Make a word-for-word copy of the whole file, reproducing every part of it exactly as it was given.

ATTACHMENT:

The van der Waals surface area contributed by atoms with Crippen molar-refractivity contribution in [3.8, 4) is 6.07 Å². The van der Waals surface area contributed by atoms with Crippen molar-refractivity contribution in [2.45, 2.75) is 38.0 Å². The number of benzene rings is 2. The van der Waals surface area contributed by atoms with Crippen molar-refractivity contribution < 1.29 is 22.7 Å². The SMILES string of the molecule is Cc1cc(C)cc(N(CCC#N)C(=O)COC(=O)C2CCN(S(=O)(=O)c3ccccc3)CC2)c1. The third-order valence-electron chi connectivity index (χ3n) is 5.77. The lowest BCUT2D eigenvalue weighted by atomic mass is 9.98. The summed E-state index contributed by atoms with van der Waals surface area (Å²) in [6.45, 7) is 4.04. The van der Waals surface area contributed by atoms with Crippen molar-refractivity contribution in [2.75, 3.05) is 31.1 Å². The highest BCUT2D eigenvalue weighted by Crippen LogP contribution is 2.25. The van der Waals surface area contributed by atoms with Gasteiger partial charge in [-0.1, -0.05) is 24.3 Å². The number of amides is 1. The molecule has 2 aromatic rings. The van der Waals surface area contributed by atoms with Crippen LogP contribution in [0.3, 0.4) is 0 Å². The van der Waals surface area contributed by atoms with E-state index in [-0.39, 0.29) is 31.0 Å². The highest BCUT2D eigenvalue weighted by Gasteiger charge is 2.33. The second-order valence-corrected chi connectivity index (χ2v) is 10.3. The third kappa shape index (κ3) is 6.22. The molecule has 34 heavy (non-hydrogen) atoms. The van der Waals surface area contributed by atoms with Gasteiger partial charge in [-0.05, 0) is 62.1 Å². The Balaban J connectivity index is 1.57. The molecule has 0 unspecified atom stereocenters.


The van der Waals surface area contributed by atoms with Crippen molar-refractivity contribution in [3.8, 4) is 6.07 Å². The van der Waals surface area contributed by atoms with Crippen molar-refractivity contribution in [2.45, 2.75) is 38.0 Å². The number of benzene rings is 2. The van der Waals surface area contributed by atoms with Crippen molar-refractivity contribution < 1.29 is 22.7 Å². The SMILES string of the molecule is Cc1cc(C)cc(N(CCC#N)C(=O)COC(=O)C2CCN(S(=O)(=O)c3ccccc3)CC2)c1. The third-order valence-electron chi connectivity index (χ3n) is 5.77. The lowest BCUT2D eigenvalue weighted by atomic mass is 9.98. The summed E-state index contributed by atoms with van der Waals surface area (Å²) in [6.45, 7) is 4.04. The van der Waals surface area contributed by atoms with Crippen molar-refractivity contribution in [2.75, 3.05) is 31.1 Å². The highest BCUT2D eigenvalue weighted by Crippen LogP contribution is 2.25. The van der Waals surface area contributed by atoms with Gasteiger partial charge in [-0.1, -0.05) is 24.3 Å². The number of amides is 1. The molecule has 2 aromatic rings. The van der Waals surface area contributed by atoms with Crippen LogP contribution in [0.3, 0.4) is 0 Å². The van der Waals surface area contributed by atoms with E-state index in [-0.39, 0.29) is 31.0 Å². The highest BCUT2D eigenvalue weighted by Gasteiger charge is 2.33. The second-order valence-corrected chi connectivity index (χ2v) is 10.3. The third kappa shape index (κ3) is 6.22. The molecule has 34 heavy (non-hydrogen) atoms. The van der Waals surface area contributed by atoms with Gasteiger partial charge in [-0.05, 0) is 62.1 Å². The Balaban J connectivity index is 1.57. The molecule has 0 unspecified atom stereocenters.